The meter box was placed on the sidewalk and, as stated in the brief of appellant, the “defendant admitted control and duty to maintain both the meter box and the street.”

The evidence of express and implied notice to the defendant of the condition of the box was plenary, as one witness testified that the box had been in the same condition as when the plaintiff was injured six or eight months, and an employee of defendant read the meter monthly, the last time being five days before the injury.

There was also evidence that the box was so placed that it made the sidewalk unsafe and dangerous.

One witness testified as follows: “Now, tell the jury, if you please, the condition of that hole with reference to the surface of the sidewalk ? It was somewhat lower, three or four inches lower. I should say, and was hardly discernible. I walked over it and didn’t see it until it was pointed out to me. Why.was it that you couldn’t see it? On account of grass that had grown up about the sides of it, and probably there were leaves over it.”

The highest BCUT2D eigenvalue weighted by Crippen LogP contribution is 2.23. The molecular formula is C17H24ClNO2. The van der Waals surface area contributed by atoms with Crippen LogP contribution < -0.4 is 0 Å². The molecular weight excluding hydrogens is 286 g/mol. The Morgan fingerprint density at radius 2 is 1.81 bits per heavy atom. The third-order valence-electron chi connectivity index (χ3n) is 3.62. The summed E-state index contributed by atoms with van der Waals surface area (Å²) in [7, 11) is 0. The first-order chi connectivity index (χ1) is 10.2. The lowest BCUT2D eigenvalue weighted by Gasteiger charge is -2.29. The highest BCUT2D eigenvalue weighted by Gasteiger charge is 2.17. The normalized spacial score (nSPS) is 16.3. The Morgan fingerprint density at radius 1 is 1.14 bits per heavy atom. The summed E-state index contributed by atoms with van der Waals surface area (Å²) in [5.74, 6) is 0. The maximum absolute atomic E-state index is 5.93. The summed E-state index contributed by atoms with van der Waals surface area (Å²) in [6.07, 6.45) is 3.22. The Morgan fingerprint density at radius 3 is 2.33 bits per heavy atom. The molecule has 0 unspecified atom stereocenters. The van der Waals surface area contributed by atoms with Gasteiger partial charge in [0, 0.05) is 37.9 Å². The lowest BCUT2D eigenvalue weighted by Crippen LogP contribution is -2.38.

There was other evidence tending to prove that the box was two or three inches lower than the general surface of the sidewalk, that grass had grown around it, that dirt and leaves covered it, or nearly so, and that the covering of the box was insecurely fastened, which’ was sufficient to support the verdict.

No error.